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1997 Steelers' Nike Prototypes


Gothamite

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Hmmm... well Kobe just looks ridiculous. Not sure what's going on there. Lebron's thing looks like it could be one of those compression things that people wear when they have tendinitis (just longer than most of them.) Not sure about that either. I had given up on the NBA as well, until I started dating my current GF who is a huge fan. Went to my first game in around 5 years on Saturday (the Elton Brand ripped-jersey game that was on UW today.) Didn't notice any ridiculousness going on, but either way, I'm not sure that it means anything.

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Dwight's compression arm sleeves are unique (at least as far as I've noticed), in that they have a silver design on them. Everyone else seems to only wear solid color sleeves.

I wonder if Dwight (an Adidas endorser) and Adidas received special permission from the NBA to wear those unique sleeves.

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Its interesting to me that everyone that's actually played football with shorter sleeves and posts here prefers them that way for comfort, range of motion, less ability to be held, etc. Myself included. Played with sleeves to my elbows, 80's style open hole mesh, and a more modern cut and prefered the modern cut hands down without question. It felt better having everything tight to my body.

Also those sleeves that Dwight is wearing are "Tech Fit" sleeves which kinda offer a spring effect. I haven't worn the sleeves but i've worn the shorts and a SS shirt with that in it and you can tell it kinda does what it advertises.

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OK, I have a simple question about the lack of sleeves and its effect on holding. I'm really not trying to be a jackass here... its a real question.

Since the D-linemen began going with the super-tight, sleeveless jersey, has there been a noticeable drop in the amount of holding calls? Because if that's what the no-sleeve jersey does, holding calls should have dropped significantly. As a matter of fact, to go along with that, in the 80's IIRC the rules on what actually constitutes holding were also changed... making it possible for O-linemen to use their hands in different ways.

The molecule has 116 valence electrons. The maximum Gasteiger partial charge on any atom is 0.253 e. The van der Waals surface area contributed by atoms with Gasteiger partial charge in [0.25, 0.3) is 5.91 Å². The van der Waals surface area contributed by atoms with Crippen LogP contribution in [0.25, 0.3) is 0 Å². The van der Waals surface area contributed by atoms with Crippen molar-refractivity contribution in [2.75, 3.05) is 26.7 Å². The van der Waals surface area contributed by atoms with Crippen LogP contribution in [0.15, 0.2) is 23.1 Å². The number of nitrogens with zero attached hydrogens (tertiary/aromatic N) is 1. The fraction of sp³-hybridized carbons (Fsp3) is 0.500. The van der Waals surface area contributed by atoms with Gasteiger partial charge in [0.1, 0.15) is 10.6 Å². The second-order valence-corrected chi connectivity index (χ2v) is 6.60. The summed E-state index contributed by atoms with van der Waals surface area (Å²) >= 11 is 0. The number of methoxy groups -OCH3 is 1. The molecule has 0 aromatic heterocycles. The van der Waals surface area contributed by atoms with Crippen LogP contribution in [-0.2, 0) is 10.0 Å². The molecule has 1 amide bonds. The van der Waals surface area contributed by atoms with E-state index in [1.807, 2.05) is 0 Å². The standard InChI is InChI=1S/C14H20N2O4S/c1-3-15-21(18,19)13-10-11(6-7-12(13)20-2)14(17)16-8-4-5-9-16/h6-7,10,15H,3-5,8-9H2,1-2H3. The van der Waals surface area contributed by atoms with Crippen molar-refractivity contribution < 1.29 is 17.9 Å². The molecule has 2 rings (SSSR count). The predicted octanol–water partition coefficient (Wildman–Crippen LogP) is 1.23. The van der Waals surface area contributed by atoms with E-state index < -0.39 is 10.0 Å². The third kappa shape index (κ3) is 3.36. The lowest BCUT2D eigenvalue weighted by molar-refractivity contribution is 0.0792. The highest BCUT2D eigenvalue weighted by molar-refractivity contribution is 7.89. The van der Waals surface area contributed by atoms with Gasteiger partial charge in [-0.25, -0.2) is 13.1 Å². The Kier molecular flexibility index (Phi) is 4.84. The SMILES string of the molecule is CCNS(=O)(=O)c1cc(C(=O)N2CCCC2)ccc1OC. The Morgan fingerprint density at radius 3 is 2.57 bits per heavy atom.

So, add it up. First, the rules were changed, so that less actions are actually illegal, then the D-Line starts wearing the amazing anti-holding sleeveless jersey, making it harder for the O-line to grab. Shouldn't, then, the in-game holding call be nearly non-existant?

Like I say, I don't know for sure, but it seems to me the average game has pretty much the same amount of holding calls now as it ever has. And if that's true, then obviously those sleeveless jerseys are NOT doing their job. (Unless their job is mostly to look badass.)

Except that there's holding that's called, and "holding" that isn't called. Loose material allows an O-lineman to give a quick tug and then let go. You're unlikely to get caught, but you've accomplished your goal of re-directing the D-lineman. Holding calls won't necessarily change due to the jersey changes.

OK, how about this then: if the no-sleeves, super-tight jerseys make it harder for O-linemen to hold, but holding calls stay the same because... I dunno, refs are just like that (?)... then shouldn't Quarterback sacks have gone way up? Think about it... these jerseys are, supposedly, an advantage to the pass rusher; less to grab on to, able to move better... they should be getting to the QB much more often, right? And I really don't know, maybe the stats bear that out... if so, tell me. (Deacon Jones might disagree, though.)

My point is, if these amazing anti-holding sleeveless jersey work so well, shouldn't there be some kind of quantifiable, tangeable outcome? Holding calls down, sacks up... something? I'd really like to know... its entirely possible someone can point out something specific. That would be great to know.

Hey, I just had a great thought... the NFL is constantly trying out new measures to protect the Quarterback, right? Sometimes, its seems like all they talk about... keeping the QBs off the IR. How about, just make pass rushers wear sleeves again? This will obviously be such a hardship that we might never see another Quarterback hit the ground again. :P

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The black names lasted only the first season of the revamp.

As for sleeves, Sophomore year in high school we got the idea to put shoelaces in the cuffs of our jerseys so we could tie them tighter to our arms. The varisty team had jerseys with elastic cuffs, and we wanted to be like them. At the time, I liked the feel of the shoelace-cuffed sleeves better, but I think it was mental, as it made me feel more like a NFL player (I was also the only dork on the soph team who wore prostyle socks). Anyway, thinking back, I don't think the shorter sleeves necessarily felt better or helped me play better, they just felt special because they were closer to the "cutting edge" stuff better players were wearing. I played G and DT, by the way.